By the time I was 25 I had many problems with Christmas. I wasn’t religious and I wasn’t a materialist either – and it seemed that the anthems to this annual ritual of superstition meets greed were either some thoroughly nauseating carols I had hated since my school days and a truly terrible song by Wizard. I recall doing my Christmas shopping in Oxford hemmed by bustling and angry people competing to get to the stores. Everywhere I went I was haunted by the childish words of “I wish it could be Christmas every day...” I couldn’t think of anything worse! Years later the apparent satire of this dreadful track would be explained to me, but I still loathed it along with Slade, Paul McCartney and all the other naff Christmas tracks that were vomited out of the ‘70s and ‘80s.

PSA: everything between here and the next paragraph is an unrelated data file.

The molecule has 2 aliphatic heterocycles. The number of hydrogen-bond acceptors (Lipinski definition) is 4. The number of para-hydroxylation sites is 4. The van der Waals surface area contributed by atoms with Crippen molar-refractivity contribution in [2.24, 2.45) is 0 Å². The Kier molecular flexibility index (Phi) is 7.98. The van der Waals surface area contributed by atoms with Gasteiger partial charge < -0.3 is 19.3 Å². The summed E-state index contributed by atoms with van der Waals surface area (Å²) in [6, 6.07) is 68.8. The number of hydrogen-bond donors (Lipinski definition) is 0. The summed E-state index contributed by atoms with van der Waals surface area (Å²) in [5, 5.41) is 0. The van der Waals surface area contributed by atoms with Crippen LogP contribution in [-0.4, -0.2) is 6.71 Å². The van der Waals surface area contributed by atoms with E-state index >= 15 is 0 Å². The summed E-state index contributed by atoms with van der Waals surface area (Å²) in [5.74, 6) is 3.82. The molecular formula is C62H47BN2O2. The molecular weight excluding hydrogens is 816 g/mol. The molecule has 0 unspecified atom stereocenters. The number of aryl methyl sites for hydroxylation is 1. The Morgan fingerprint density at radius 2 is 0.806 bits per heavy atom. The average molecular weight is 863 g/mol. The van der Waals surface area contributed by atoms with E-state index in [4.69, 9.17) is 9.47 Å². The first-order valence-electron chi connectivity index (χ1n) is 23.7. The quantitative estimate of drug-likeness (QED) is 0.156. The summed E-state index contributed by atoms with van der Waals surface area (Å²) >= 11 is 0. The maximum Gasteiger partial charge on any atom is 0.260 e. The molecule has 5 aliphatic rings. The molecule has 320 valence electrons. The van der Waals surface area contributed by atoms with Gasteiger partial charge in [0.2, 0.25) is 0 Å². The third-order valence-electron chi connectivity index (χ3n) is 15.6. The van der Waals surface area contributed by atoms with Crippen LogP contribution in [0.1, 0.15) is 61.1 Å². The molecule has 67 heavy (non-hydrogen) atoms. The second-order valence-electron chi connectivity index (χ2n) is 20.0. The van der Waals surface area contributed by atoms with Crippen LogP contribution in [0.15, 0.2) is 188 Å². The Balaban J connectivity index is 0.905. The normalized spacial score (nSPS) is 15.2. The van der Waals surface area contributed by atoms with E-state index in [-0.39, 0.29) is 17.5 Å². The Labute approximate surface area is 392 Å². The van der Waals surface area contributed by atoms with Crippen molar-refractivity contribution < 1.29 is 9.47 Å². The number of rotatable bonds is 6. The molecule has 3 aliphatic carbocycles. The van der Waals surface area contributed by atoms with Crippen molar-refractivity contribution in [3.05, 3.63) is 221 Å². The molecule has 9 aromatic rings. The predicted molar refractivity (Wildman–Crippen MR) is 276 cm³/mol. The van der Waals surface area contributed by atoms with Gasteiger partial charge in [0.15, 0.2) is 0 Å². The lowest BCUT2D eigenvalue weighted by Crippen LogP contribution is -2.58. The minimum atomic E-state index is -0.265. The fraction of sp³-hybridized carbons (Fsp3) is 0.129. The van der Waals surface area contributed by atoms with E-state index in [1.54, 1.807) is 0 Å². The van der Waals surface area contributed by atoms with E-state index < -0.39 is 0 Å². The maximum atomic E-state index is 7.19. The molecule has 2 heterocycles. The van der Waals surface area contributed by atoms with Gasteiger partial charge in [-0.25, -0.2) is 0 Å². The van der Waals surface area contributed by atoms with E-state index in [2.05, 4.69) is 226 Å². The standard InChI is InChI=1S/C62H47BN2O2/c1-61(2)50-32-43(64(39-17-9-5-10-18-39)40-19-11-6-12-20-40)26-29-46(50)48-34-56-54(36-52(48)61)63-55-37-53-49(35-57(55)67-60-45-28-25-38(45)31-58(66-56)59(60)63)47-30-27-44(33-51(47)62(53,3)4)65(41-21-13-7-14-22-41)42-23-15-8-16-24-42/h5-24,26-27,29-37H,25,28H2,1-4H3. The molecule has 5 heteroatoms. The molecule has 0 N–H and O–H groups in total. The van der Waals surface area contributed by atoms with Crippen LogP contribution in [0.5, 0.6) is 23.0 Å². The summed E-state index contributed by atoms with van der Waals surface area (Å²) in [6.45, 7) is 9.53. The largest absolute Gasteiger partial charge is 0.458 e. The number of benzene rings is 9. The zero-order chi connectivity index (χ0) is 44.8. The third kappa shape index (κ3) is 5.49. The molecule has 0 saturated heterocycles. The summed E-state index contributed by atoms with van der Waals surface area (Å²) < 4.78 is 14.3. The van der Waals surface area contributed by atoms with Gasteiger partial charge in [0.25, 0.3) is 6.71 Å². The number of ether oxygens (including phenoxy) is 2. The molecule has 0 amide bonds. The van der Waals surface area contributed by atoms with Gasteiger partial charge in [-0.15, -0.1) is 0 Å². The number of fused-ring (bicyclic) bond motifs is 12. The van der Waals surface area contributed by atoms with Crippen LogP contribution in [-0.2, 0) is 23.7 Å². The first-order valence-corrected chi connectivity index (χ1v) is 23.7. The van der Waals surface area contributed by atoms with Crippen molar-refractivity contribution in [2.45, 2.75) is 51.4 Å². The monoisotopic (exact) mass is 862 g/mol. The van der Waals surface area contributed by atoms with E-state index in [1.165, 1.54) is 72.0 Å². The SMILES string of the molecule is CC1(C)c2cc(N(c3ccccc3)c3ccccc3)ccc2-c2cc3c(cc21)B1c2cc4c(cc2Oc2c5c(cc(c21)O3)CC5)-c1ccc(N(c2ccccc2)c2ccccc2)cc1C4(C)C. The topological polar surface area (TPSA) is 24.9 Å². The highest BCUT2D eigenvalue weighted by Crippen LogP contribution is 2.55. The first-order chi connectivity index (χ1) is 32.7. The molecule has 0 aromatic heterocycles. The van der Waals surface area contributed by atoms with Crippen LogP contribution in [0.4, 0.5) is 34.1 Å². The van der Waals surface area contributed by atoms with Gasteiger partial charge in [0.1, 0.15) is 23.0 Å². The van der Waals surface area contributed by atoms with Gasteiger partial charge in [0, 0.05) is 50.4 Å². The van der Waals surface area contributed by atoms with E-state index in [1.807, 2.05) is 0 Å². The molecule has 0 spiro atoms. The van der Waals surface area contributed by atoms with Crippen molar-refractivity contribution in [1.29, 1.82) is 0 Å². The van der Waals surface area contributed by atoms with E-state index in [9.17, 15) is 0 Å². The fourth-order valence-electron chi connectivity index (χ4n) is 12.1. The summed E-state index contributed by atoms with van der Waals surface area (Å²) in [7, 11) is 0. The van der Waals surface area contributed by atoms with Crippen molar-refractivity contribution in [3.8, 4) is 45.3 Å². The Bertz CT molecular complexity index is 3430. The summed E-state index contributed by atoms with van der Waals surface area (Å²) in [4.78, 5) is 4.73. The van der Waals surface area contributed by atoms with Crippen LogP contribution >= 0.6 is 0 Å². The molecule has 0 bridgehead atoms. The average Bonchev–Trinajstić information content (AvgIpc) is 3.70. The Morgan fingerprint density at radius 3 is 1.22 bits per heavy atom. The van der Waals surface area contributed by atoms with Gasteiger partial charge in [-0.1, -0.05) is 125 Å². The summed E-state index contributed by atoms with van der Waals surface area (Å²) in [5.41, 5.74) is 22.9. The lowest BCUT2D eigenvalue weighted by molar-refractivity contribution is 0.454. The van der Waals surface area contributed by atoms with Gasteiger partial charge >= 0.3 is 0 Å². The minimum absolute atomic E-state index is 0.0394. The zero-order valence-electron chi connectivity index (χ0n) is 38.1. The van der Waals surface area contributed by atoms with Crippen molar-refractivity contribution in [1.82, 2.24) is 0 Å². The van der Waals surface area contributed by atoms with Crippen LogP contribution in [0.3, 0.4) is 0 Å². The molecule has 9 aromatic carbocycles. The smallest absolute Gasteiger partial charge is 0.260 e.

Many years later and I arrived at a truce with Christmas (and my family). Many of the songs have got worse - if that was possible – plus there is now an annoyingly ironic embracing of Christmas tinsel-decorated tackiness as if it were all so wonderfully kitch and the greed had increased, although thankfully now we have the internet to cut out the Christmas shopping nonsense. Something had to be done and, as Man Eats Biscuit once famously sung, "It's Cliched to be Cynical at Christmas". What I ended up doing was to take the parts of Christmas or Winter Solstice or Newton’s Birthday that I did begrudgingly enjoy and excluded the rest as much as possible. It's quite hard to do this, as every year shops seem to try to extend Christmas build-up to an early slot. I recall seeing Christmas promotions up in August in Amsterdam. My fruitless wish is for a return to the 12 Days of Christmas concept, which now only exists as a confusing song to successive generations. Germanic traditions openly embrace Christmas, but they seem to do it with a traditional class. The whole idea is ritualised and primal, anyway. It probably stemsfrom people in the western hemisphere needing to create a festival at the darkest time of year to cheer everyone up and hopefully bring back the sun god, so if you are going to celebrate why not have fun with the traditions. Having a Krampus Day sounds pretty cool, as does putting up the Pagan Christmas tree on 24th December. I can't convince my lot to do that, but the Christmas decorations do not surface until 1st December. November is not part of Christmas, it has its own tradition albeit one that was cut from Halloween in Jacobean times. Anyway, among the relatively small list of small doses of personal merriment I indulge, I actually was able to find 10 songs that I found had an enjoyable connection to Christmas.